16 Nov An eco-village in the Netherlands
Imagine a neighborhood that can grow its own food, produce its own energy, and turn its waste system into a closed-loop regenerative system. Now imagine a network of such villages all over the world. Fantasy ? Think again.
This new vision of a more sustainable ‘integrated neighbourhood’ community is being implemented in the Netherlands, with the first of a series of high-tech farm villages set to be completed next year. The project, being built just outside of Amsterdam, is the brainchild of California-based developer ReGen Villages, and after its pilot community is finished in 2017, the company plans to bring the concept to Sweden, Norway, Denmark, and Germany.
Of course, communal farms aren’t exactly a new idea, with communities like the Amish people and more recent kinds of farming collectives having long lived off the grid. But we’re not talking about another attempt to recreate simple, pastoral living here.
If you look at any long lasting eco-village, it has usually been about religion, polyamory or drugs,” says James Ehrlich, president of Netherlands-based ReGen Villages, who wants to build sustainable communities for the 21st century. “Those things are all great in their own way … but we want to express innovation and excitement. Traditional eco-village people wait for 50 years for that one tree to fall so they can build their community centre. I don’t think the planet has the time to wait.”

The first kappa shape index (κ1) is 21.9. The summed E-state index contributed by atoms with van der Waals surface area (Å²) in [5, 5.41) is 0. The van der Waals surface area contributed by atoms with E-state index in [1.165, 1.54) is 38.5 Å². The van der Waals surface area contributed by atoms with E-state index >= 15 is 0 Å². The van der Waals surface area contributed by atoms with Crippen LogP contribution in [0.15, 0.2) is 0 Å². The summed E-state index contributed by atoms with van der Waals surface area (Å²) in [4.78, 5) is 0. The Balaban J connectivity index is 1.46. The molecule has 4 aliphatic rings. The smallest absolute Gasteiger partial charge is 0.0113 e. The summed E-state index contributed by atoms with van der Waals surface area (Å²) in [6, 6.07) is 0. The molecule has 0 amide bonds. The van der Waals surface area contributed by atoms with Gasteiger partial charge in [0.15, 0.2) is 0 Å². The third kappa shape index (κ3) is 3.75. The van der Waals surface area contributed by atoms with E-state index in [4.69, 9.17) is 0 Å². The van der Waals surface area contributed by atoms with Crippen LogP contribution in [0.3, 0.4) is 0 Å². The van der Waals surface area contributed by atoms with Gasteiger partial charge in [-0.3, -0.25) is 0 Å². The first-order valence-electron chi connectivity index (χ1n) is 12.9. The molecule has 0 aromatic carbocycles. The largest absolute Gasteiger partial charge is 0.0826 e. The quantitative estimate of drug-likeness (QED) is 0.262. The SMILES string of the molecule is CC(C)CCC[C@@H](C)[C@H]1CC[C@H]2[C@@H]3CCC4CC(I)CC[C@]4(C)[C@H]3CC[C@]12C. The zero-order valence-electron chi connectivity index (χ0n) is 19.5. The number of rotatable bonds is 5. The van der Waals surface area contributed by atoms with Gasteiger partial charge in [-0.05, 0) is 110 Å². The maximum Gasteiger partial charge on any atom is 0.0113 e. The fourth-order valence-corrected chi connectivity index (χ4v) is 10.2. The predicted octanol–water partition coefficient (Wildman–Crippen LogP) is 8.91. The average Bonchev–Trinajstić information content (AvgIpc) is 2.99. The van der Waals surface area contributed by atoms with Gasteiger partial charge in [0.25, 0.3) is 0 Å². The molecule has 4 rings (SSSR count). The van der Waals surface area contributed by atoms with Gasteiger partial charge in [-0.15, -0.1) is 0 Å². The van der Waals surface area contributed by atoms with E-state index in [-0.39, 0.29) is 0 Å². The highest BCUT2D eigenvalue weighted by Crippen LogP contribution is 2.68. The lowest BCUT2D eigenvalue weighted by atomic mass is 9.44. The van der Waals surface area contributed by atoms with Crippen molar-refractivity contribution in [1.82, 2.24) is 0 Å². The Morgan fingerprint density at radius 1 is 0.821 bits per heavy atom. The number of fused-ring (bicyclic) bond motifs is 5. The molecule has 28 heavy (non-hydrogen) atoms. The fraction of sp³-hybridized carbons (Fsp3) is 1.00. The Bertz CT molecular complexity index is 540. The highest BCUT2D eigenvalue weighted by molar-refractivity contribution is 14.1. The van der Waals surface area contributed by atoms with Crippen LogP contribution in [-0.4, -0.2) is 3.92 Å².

Action is thus needed and so : We are redefining residential real-estate development by creating these regenerative neighbourhoods, looking at first these greenfield pieces of farmland where we can produce more organic food, more clean water, more clean energy, and mitigate more waste than if we just left that land to grow organic food or do permaculture there.” This homework involves combining the most modern technologies to build a circle of homes in a closed-loop system that produces its own solar and biogas power, grows organic vegetables, farms fish and chickens, harvests water and recycles waste into fertiliser. Homes, enclosed in greenhouses to “extend the warm season”, will start at €200,000 (£170,000) plus about €500 (£425) a month for food and services. Already, 1,200 people are on the waiting list.
The company wants to start building its first 100 homes in Almere Oosterwold, aiming to raise €25m (£21m) from private investors and sovereign wealth funds (who will be promised a return). It is planning projects in Denmark and northern Europe, then hopes to create designs for every climate.
It’s an awesome idea, and we can’t wait to see how the pilot village in Amsterdam goes. Who knows, maybe a ReGen Village could turn up in your local area soon?
Sources: ScienceDirect, TheGuardian, Treehugger.